Re: [SPAM] Re: [tied] Re: Metius Fufetius
- And fufidia? Possible link to fides, foed-? Excuse my ignorance.
Aren't these fuf- words Sabellian, rather than Latin?
e.g. Oscan fufans, fufens from sum (suppletive, from bhu root)
Umbrian shows the form combifiatu = confiditio < com- *bhidh-, so the root
exists in those languages.
In Oscan both *bH and *dH appear as f, so if we can explain (a) the u vowel
and (b) the -idia suffix, you coudl argue for a link. Or would you rather
make the link with the *bhudh root?
- Dear Peter,
--- In firstname.lastname@example.org, "P&G" <G.and.P@...> wrote:
> Aren't these fuf- words Sabellian, rather than Latin?
> e.g. Oscan fufans, fufens from sum (suppletive, from bhu root)
Yes, you are seemingly on the right track as far as the etymology of
Fufetius is concerned! As I mentioned earlier, Fufetius is often
compared to gentilicia such as the like-sounding Fufidius (whose
origin remains unknown; some Latinists, I may add now, think it may
be from faba 'broad bean'); yet, J.D. Noonan, the author of the
which I have referred to in a earlier post, suggests that some
political reasons may have prompted Ennius -- the likely source of
Livy's tale about Mettius Fufetius -- to create a fictitious name,
Fufetius, as a *play* on the like-sounding name of the gens Fufidia.
Noonan argues that a name like Fufetius, as also the name Fufetia
given to a legendary early Vestal, must have sounded Sabellic or
Oscan to speakers of Latin, and that a play of words with the Oscan
verbal form *fufed 'he was' must have been understood by people who
could speak both Latin and Oscan. See what Noonan writes in the
excerpts from his article I managed to retrieve via google (ANYBODY
HERE HAS A SUBSCRIPTION TO THE ONLINE EDITION OF _CLASSICAL
ANTIQUITY_ SO AS TO RETRIEVE THE FULL TEXT OF THIS INTERESTING
"[T]he chief political importance of the tale lies in its predictive
value concerning leaders from that 'other' ethno-linguistic
grouping. Mettius Fufetius is proleptic because he is the first
embodiment of later Oscan-speaking officials' perfidia and fraus. A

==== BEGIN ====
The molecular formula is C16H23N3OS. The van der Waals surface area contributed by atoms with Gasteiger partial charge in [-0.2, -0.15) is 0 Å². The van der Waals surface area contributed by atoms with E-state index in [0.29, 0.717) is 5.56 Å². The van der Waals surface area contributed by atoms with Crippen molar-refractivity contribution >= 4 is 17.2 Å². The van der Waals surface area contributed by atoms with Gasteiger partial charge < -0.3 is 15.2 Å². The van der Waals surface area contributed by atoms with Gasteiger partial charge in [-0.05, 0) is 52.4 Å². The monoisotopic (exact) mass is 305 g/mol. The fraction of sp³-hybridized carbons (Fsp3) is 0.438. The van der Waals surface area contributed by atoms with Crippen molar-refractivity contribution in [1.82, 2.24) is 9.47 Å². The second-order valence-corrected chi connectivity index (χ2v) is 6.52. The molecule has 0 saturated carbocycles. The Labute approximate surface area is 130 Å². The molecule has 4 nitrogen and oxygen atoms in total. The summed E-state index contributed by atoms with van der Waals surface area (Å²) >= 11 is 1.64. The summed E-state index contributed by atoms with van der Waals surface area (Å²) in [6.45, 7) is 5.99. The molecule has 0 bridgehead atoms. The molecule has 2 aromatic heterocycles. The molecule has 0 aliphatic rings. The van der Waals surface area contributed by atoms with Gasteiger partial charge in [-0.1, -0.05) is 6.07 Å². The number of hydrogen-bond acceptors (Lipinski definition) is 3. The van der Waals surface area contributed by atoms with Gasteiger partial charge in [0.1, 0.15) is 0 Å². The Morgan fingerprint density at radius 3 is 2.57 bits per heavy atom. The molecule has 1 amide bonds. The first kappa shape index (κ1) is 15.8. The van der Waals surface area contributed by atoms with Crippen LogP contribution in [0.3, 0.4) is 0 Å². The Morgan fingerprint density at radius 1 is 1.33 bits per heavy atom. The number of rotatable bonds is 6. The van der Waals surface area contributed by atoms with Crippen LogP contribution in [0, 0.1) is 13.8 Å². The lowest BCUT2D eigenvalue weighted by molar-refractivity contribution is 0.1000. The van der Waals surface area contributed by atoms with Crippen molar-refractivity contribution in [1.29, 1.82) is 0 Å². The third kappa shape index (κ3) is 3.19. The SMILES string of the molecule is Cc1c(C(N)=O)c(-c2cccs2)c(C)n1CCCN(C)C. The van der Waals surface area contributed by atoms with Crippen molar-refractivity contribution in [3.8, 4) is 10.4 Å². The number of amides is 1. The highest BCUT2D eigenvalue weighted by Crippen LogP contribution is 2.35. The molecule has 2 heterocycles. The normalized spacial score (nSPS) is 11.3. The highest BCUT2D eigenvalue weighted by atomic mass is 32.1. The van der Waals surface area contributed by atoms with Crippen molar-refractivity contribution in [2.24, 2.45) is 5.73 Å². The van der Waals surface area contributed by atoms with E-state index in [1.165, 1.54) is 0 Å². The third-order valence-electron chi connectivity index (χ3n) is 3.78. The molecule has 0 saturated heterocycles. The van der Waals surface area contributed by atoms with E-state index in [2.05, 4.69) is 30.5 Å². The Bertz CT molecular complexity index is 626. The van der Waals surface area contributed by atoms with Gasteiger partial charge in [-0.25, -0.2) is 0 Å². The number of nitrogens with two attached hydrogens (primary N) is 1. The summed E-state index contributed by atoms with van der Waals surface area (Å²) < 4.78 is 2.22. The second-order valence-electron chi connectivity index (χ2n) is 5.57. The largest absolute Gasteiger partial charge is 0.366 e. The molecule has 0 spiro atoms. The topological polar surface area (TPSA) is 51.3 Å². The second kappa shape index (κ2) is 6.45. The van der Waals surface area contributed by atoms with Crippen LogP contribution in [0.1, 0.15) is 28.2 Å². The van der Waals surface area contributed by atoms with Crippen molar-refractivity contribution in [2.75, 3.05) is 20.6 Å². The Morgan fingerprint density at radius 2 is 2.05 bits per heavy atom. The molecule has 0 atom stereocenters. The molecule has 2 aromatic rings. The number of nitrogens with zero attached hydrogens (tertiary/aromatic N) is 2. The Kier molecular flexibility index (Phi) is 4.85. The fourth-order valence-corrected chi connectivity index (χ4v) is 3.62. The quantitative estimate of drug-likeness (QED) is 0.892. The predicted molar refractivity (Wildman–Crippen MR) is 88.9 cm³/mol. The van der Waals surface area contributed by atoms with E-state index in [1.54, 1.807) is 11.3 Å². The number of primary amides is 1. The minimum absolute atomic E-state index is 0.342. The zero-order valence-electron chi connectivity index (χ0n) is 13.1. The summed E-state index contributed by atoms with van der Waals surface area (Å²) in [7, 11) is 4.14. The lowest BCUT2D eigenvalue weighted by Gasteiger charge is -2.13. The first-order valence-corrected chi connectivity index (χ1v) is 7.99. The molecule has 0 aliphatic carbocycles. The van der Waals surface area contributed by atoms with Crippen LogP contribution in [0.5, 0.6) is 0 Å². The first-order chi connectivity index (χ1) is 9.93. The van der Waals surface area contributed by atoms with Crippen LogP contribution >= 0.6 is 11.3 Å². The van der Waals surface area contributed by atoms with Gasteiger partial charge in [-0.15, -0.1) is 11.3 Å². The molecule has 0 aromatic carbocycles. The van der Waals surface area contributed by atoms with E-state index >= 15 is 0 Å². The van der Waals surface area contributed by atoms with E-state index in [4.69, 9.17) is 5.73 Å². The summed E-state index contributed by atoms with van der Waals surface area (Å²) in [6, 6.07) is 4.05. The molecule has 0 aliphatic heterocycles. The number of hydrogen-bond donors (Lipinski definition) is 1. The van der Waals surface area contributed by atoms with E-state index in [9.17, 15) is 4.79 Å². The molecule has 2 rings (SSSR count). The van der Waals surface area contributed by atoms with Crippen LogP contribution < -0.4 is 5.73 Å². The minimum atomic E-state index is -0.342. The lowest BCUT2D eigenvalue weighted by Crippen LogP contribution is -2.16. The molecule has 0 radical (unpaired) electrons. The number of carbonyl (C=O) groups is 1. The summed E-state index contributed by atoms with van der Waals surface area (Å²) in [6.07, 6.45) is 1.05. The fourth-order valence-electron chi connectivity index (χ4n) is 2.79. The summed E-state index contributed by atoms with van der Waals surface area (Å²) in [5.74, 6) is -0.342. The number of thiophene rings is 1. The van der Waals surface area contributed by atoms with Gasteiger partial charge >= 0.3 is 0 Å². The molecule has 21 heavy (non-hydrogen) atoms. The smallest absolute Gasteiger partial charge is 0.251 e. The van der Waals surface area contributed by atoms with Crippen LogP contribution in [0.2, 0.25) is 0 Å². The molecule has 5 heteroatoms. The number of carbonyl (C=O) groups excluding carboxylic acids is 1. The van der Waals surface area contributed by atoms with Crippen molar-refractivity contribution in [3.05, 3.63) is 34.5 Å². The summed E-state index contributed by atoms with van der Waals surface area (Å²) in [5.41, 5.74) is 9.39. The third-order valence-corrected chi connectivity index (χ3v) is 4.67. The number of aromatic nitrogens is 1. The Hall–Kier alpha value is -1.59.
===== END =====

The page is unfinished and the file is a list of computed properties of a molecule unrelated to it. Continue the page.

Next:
whole people, Livy thinks, identifiable both because of its language
and from its magistrates' treacherous acts, betrayed Rome again and
again over the course of 500 years: in the legendary times of the
kings, again during the Samnite Wars, later when Hannibal ravaged
Italy, and on into the years of the Social War, although we must use
sources other than Livy for insight into this last-named era. The
notion of a treacherous Mettius Fufetius in legendary times prepares
the way for accusations of fraus against Oscan-speakers and their
magistrates in second and fifth pentads of Livy's work. [...] [O]ur
concern here has to be with Livy's picture of Sabellic- or or Oscan-
speaking enemies of Rome and their leaders' great, repeated moral
failing: they betrayed their pledges or made their pledges falsely
in order to deceive their Roman enemies and rivals. [...] The
likeliest candidate [for an Oscan word known to speakers of Latin,
and making a pun with 'Fufetius' -- FB], would appear to be *fufed,
the hypothetical, third person singular of the perfect of the
verb 'to be' in Oscan (fufans [imperf.] and fufens [perf.], both
third person plural, are actually attested). Expected *fufed is
formally and semantically close to Latin fuit (cf. inscriptional
fuveit), and the 'valedictory' connotation of sum in the perfect
tense is well known in Latin ('fuimus Troes, fuit Ilium' in Aen.
2.325). Ennius himself provides an early example involving his own
birthplace: 'Nos sumus Romani, qui fuimus ante Rudini' = 'we
originally Oscans [Messapians] from Rudiae now are Romans' (Annales,
Vahlen 1928: fr. 377 = Skutsch 1985: fr. 525). The use of the nonce
gentilician name Fufetius in place of the real nomen gentile
Fufidius might have sounded like a valediction to him, at least to
ears familiar with both Oscan and Latin."
In sum: Fufetius = "Bid you farewell, damn Oscans"! :^)